How to make homemade balloons
Balloons have fascinated young and old alike since the Chinese invented them during the Three Kingdoms period in the third century. The first manned "fire balloon" flights were accomplished in 18th century France.
Commercial hot air balloons can be expensive, but you can make a balloon that will float really high without having to set anything on fire. Some suggest that the Chinese accidentally invented hot air balloons when they discovered their paper lanterns would float if the vent hole in the top was too small. You can experiment with this yourself to see if it could be true.
Open the trash bag and pull it through the air until it is puffed up. You could also blow air into it with a hairdryer set on low.
Close the opening, using the twist tie. Tape over the twist tie, making sure it is tight and secure. Cut off the excess bag end above the tape.
Take your balloon outside on a sunny day. You may want to tie a string on the end if you intend to keep it. The air inside the balloon will become warmer than the air outside because the black bag will absorb heat from the sun. Heated air is buoyant so your balloon will float.
Cover the top vent hole of your paper lantern by gluing on additional crepe paper.
Put a tea light candle in the cup hanging below the lantern and light it, making sure you are in an open place with no flammable materials.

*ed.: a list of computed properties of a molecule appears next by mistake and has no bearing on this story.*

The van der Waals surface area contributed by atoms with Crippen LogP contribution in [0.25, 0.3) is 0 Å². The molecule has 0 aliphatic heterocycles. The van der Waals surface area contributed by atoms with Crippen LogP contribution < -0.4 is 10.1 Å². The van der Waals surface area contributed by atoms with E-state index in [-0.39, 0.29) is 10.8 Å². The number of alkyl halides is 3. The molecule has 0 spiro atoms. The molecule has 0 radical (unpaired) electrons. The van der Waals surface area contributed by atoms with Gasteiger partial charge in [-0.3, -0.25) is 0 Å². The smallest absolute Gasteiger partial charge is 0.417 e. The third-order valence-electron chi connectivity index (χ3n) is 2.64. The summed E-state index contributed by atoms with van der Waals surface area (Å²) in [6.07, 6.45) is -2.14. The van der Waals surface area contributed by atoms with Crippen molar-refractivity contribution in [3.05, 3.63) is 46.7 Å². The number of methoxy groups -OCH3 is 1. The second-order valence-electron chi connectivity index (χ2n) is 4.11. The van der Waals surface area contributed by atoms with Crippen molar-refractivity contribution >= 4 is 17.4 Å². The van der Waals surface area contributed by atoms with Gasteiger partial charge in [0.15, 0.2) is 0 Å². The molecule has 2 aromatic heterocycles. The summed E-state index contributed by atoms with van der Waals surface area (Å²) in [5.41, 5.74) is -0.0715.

After a few minutes the lantern should float.
- You can make a bigger solar balloon by cutting two to four bags along the edges, then taping them together securely before following Steps 1 to 3.
- If you want to see how far your solar balloon can fly, attach a tag with your name and phone number or e-mail address printed on it. With any luck, when it comes to rest it will find a friendly person who will contact you and tell you where it landed.
- Don't print your physical address on the tag if you experiment with distance. There is no guarantee that the person who finds your balloon will be nice.
- If you are holding your balloon with a string, watch out for overhead power lines to avoid electrocution.
- If you experiment with the paper lanterns, be very careful with the open flame of the tea light. Children should get help from an adult for this project.